By Amari D. Pollard
Let’s just get one thing straight first: I’m not afraid of getting old; in fact, I actually relish the inevitability of it all. I think I’ll look good with short grey hair, with the subtle wrinkles that materialize when I smile. I want the experiences, the marriage, the family, the house, and eventually I want the quietness of the country to encompass me as I watch the sky fade into red in my rocking chair on my wrap-around porch. [And no, I do not just want those things because society has brainwashed me into thinking that’s what I want.]
While I do look forward to growing old, or aging gracefully as I like to call it, I would like the idea of aging even more if I could avoid certain aspects; such as the bills, taxes, jury duty, potentially working through jobs I hate, and the possibility of marriage counseling . . . .Is there a way to select which parts of adulthood I want?
I know I’m still “young” and I have “a lot of time” before I really have to concern myself with these things and—wait, no I don’t. As my friend happily reminded me the other day, I’m about to turn twenty and school will be over in less than two months. Which means I will no longer be a teenager and I’ll be a junior in college.
And as the type of person who overanalyzes everything, that reality translated into: In a couple of years I’ll have a real job, in five years I could [but more than likely will not] be married with a child, and pretty soon I’ll have to start my retirement fund. Will social security still be a thing? Doubt it. Am I ready for this? Where has my youth gone? Is being a perpetual student really a thing because I might like that as my occupation?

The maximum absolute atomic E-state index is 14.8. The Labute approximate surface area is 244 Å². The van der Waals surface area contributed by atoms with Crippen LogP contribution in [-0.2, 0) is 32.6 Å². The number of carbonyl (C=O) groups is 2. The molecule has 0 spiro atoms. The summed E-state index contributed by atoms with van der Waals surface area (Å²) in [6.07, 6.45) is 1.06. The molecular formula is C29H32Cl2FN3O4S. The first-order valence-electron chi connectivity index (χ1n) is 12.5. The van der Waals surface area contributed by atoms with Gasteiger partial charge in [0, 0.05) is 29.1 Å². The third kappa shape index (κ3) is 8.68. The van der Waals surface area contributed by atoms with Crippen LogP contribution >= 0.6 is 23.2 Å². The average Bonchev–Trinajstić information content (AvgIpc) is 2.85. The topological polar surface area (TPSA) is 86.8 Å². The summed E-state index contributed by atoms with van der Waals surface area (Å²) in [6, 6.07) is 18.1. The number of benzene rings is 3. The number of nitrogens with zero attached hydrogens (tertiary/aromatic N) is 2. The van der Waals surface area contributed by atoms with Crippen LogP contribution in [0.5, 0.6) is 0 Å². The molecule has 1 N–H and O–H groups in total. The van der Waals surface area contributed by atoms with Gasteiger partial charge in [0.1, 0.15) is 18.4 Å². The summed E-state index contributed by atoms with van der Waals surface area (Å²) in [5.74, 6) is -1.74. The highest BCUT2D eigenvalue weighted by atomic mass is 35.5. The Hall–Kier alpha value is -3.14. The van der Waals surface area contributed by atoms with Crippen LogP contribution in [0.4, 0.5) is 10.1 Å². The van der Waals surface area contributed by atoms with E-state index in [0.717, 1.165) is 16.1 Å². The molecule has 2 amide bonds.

I mean, what do I actually know about the real world? I don’t know how to check my credit score, or have a real relationship with someone, or how to be completely dependent on myself.
Sometimes I feel as though I’m some type of social experiment—that every child is. Our parents work hard so we don’t have to worry [about all the aforementioned things]; we go to school in a controlled environment that is a subset of the rest of the community; and then we’re taken from that controlled environment and plopped into the “real world” to sort things out for ourselves. [From what I understood about the Maze Runner movie, it seems a lot like that.] There’s no class that tells us how to be an adult, but I guess you could also just consider that class to be life….
Okay, so maybe I am a tad afraid of getting old, but it’s only because there are so many responsibilities that come with it. I think my problem is I always thought I had so much time; time to sleep, to read, to eat, for my only concern to be what foolishness NeNe was saying on Real Housewives. But with May steadily creeping upon us and people already asking me what my intentions are after college, I realize I don’t.
And that’s the scariest part of it all; because if I feel like time has moved and continues to move so quickly at this age, imagine how I’ll feel when I’m sitting on that wraparound porch.
Photo Courtesy of http://www.exceptionalhealth.org